My family lives in the former home of a Prussian soldier. It's the home of a horse breeder, of two old sisters, of the owner of an Arizona silver mine.
The old brick farmhouse at 29143 County Road 12 belonged to the Lietzow family for almost 100 years. Now I rent the house with my wife, my daughter and a black lab.
The Lietzows haven't been to the house in decades - only one still lives in the area - but the home is still in their memories and scrapbooks. At the family's reunions, they remember playing softball in the front yard, running through the hay stacks in the barn, drinking bottled pop on the large front porch and warm summer nights in the upstairs bedrooms.
Earlier this month, the Lietzows came home - to my home - in search of their history.
They wanted to understand how the people who lived here, and the house itself, helped them become who they are today.
So when Ed Lietzow, the great-grandson of the home's builder, called me earlier this summer to ask if his family could visit, I was happy to oblige. In a way, it is their home, too.
We scheduled the tour for Sept. 11, and I set to learning as much as I could about the old house and the people who lived here.
Archives tell a story
My first stop was the Winona County Historical Society, where archivist Marianne Mastenbrook was already helping Ed trace his family history.
Family patriarch August Julius Lietzow, born in 1841, was a Prussian soldier when he left what is now Germany for America in 1864.
By 1869, he was renting a farm in Wiscoy Township. A year later he married Anna Elizabeth Brandt, whose father was a minister at a small church just south of the Hart Cemetery.
Its likely August bought land in Wilson Township and began building the home in 1880, based on census data and the children's birth records.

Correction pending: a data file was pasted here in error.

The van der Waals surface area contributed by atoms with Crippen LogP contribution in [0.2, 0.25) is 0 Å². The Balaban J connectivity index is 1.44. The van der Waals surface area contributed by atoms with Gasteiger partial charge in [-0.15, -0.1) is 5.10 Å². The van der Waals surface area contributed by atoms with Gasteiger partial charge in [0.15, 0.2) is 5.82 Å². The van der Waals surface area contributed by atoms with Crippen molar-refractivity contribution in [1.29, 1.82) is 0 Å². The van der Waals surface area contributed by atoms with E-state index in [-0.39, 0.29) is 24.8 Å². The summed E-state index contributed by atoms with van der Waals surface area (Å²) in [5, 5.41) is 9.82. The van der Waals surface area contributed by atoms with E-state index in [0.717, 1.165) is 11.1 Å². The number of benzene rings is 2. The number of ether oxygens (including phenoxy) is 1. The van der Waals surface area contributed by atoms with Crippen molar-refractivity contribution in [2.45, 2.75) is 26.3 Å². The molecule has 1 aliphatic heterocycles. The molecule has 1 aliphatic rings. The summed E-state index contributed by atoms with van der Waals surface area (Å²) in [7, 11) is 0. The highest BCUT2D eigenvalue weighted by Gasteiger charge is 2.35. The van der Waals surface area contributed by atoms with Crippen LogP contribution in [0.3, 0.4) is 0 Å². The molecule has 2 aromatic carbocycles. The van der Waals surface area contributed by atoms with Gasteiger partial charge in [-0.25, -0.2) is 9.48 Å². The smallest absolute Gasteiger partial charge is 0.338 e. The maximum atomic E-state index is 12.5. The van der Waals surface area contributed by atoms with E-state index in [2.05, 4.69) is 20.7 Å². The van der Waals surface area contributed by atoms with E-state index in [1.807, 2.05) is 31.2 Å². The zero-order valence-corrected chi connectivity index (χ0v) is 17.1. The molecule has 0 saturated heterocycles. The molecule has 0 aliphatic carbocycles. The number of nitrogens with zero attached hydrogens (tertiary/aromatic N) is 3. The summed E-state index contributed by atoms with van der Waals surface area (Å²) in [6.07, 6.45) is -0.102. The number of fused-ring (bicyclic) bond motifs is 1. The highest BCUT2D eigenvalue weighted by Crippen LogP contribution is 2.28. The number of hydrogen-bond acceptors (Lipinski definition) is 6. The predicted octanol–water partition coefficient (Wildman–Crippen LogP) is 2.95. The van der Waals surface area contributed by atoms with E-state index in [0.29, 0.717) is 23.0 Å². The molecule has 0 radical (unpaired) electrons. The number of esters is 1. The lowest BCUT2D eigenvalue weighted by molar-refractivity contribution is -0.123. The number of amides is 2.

August was a prosperous farmer and horse breeder, importing rare coach stallions from Germany. He owned more than 600 acres, was a founding member of the Rollingstone Farm and Fire Insurance Co. and was later president of the First State Bank of Lewiston for eight years.
He was such a notable figure that the Winona Republican-Herald, grandfather paper to the Winona Daily News, devoted three days of coverage to a civil trial in 1910 when August sued a neighbor whose bull got loose in August's pastures. A jury awarded August $1 in damages.
His home was noted in historical records as being "among the best in rural districts of the county."
A servant noted in census records likely lived in an upstairs bedroom in the back part of the house, where a staircase led down to a pantry and kitchen.
Another staircase in the front of the house led from a main sitting room with crown molding and pocket doors - where a large portrait of August holding a Kaiser helmet hung - to the family's bedrooms upstairs.
August and Anna had 14 children, six of whom died early in their lives. After August's death in 1914, and Anna's in 1920, the home went to their daughters, Elsie and Lydia.
The sisters never married, and maintained the house and farm with the help of two hired men. The sisters kept a formal, working relationship with the men, but the makeshift family was close, even vacationing together to Yellowstone National Park.
Ed and his siblings were born in Canada, after their grandfather - brother to Elsie and Lydia - homesteaded in Saskatchewan. As children, they came to visit the Lietzow farm in summers.
Ed took a job with Trane Co. in La Crosse, Wis., after college in the 1960s and looked in on Elsie and Lydia, who by then were old women.